‘Till We Have Faces:’ the reimagined ‘face’ of the myth Psyche and Cupid

Cover of the Marina Books addition. C.S. Lewis studied Greek, Latin, classic and medieval works of literature. This work inspired him to create “Till We Have Faces.” Photo Courtesy of: Maddie Marsh
Cover of the Marina Books addition. C.S. Lewis studied Greek, Latin, classic and medieval works of literature. This work inspired him to create “Till We Have Faces.” Photo Courtesy of: Maddie Marsh

It has been said before and it deserves to be said again: C.S. Lewis has genius. Lewis was a novelist, poet, academic, medievalist, essayist, literary critic, lay theologian, and Christian apologist.

If that is not enough, he was part of the Inklings, the informal Oxford literary group that included such as J.R.R. Tolkein (of Lord of the Rings fame), and Charles Williams, editor of Oxford University Press.

So, Lewis was well read, wrote well, and had distinguished friends. What has this got to do with a Greek myth? Well, Lewis reimagined the old myth of Cupid and Psyche.

For those who do not know of the myth, Psyche was one of three daughters of a king. She was beautiful, and was revered for a goddess. None would aspire to her hand, so her father went for counsel and was told to bring Psyche to a mountain and chain her there, where she would be devoured by a monster.

Instead, the jealous goddess Aphrodite sent her son Cupid, the god of love, to strike Psyche with an arrow, making her fall in love with the basest of beings. Cupid fell in love with the beautiful Psyche, and had her carried away to a beautiful palace to be his bride.

However, Cupid told Psyche she must not look upon his face. Psyche is lonely through the day when Cupid is not there, so he sends her sisters to visit her. Her sisters, being jealous of Psyche’s beautiful palace, good food, and beauty, convince Psyche her husband is a vile monster and that is why she must not look upon him.

They instruct Psyche to light a lantern when he is asleep, and to see the monster and kill him. Psyche looks upon her husband, to be in awe of the great beauty of the god Cupid. Cupid then awakes and banishes Psyche. Wailing and alone, Psyche is taken as a slave by Aphrodite, and made to complete impossible tasks.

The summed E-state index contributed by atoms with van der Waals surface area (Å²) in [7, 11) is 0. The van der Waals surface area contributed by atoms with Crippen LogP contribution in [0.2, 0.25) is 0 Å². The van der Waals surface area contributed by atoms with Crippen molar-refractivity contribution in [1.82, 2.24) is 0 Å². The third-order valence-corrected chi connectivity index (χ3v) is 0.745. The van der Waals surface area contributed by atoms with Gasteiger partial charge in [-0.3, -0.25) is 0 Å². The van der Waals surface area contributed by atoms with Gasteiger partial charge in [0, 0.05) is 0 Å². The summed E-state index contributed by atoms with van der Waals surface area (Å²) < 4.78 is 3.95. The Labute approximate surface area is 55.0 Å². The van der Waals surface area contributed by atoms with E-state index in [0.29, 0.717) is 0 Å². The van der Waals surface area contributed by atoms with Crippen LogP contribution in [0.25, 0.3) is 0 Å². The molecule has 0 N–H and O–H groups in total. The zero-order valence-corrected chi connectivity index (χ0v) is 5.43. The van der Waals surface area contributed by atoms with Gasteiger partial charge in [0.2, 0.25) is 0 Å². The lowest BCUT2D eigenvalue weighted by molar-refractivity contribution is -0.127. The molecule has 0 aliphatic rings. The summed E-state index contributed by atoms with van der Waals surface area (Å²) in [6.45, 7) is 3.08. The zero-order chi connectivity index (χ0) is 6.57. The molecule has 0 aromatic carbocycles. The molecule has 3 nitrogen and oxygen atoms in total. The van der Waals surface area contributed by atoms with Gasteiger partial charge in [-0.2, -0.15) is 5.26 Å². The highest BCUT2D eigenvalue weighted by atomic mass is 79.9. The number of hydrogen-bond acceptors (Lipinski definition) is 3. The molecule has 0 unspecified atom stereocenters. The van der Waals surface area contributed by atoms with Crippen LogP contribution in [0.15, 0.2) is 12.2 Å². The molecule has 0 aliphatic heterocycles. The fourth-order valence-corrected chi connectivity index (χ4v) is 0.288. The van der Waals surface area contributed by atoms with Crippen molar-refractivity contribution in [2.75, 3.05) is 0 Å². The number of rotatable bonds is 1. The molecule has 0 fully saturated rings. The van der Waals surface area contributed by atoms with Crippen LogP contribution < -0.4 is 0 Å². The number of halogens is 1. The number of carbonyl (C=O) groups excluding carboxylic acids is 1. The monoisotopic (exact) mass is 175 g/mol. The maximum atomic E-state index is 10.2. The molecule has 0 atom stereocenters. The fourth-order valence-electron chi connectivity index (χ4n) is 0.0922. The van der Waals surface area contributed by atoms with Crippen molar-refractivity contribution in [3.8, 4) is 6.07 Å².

These she completes, save for the last, upon which she looks in the chest though specifically instructed not to. She becomes unconscious. Cupid sees Psyche lying unconscious and takes pity on her. Psyche is forgiven and she becomes a goddess.

Lewis completely reinvents the wheel. While going off of the basic elements of the myth, he weaves a tale of his own, worthy to be a masterpiece in its own right. There are three sisters born of a king, and Psyche is the most beautiful. Under different circumstances she is taken up the mountain to be chained and left for dead, perhaps devoured by the awful shadow beast of Ungit, who is rather the goddess Aphrodite in this tale.

Psyche lives as wife to the god Cupid, who has fallen in love with her and provided her with a beautiful castle.

Orual is the oldest sister and rather a mother figure to young Psyche. She is heartbroken when Psyche is sent away. She later goes to the mountain in order to properly bury her beloved sister. Only Psyche is not there to be buried. She travels farther to find Psyche well and happy on the other side of a river.

But when Psyche speaks of the palace they are in, Orual is concerned. There is no palace, only a meadow. And the wine and goblet Psyche claims to have given her was only water given through Psyche’s own hand.

Orual is bewildered and distressed, wondering what Psyche could be thinking of. Hearing of the unusual circumstances with her husband, Orual becomes suspicious. Thus, not by jealousy is Psyche told to see Cupid, but from a veil of concern from a loving sister. Psyche is not easily persuaded that her husband is a monster, but does as Orual commands.

So begins the gripping tale of Orual and Psyche. Orual, who later becomes Queen of Glome, is the main character in the story.

It is written from Orual’s perspective. She writes in her old age, at a point where she believes the gods hold no power over her any longer. She is writing a book accusing the gods. “I will accuse the gods, especially the god who lives on the Grey Mountain.” She writes how she perceives her misfortunes, trials, and wrongs. Although Orual is unaware of her jealous and selfish love of Psyche, the audience perceives this much sooner.

Though selfish, Orual is a sympathetic character as well. Lewis excellently portrays her “love,” such as it is, and her self-deception. Such love or aspects of it everyone has at one time or another felt.

Given a clever and thoughtful ending, “Till We Have Faces” is a good read. It is not simply a retelling of a myth, but as Lewis himself writes in the note at the end of the book “Apuleius [the man who wrote what is the first original copy of the myth today] was of course a man of genius: but in relation to my work he is a ‘source,’ not an ‘influence’ nor a ‘model.’”

To sum up the idea in Lewis’ own words: “I saw well why the gods do not speak to us openly, nor let us answer. Till that word can be dug out of us, why should they hear the babble that we think we mean? How can they meet us face to face till we have faces?”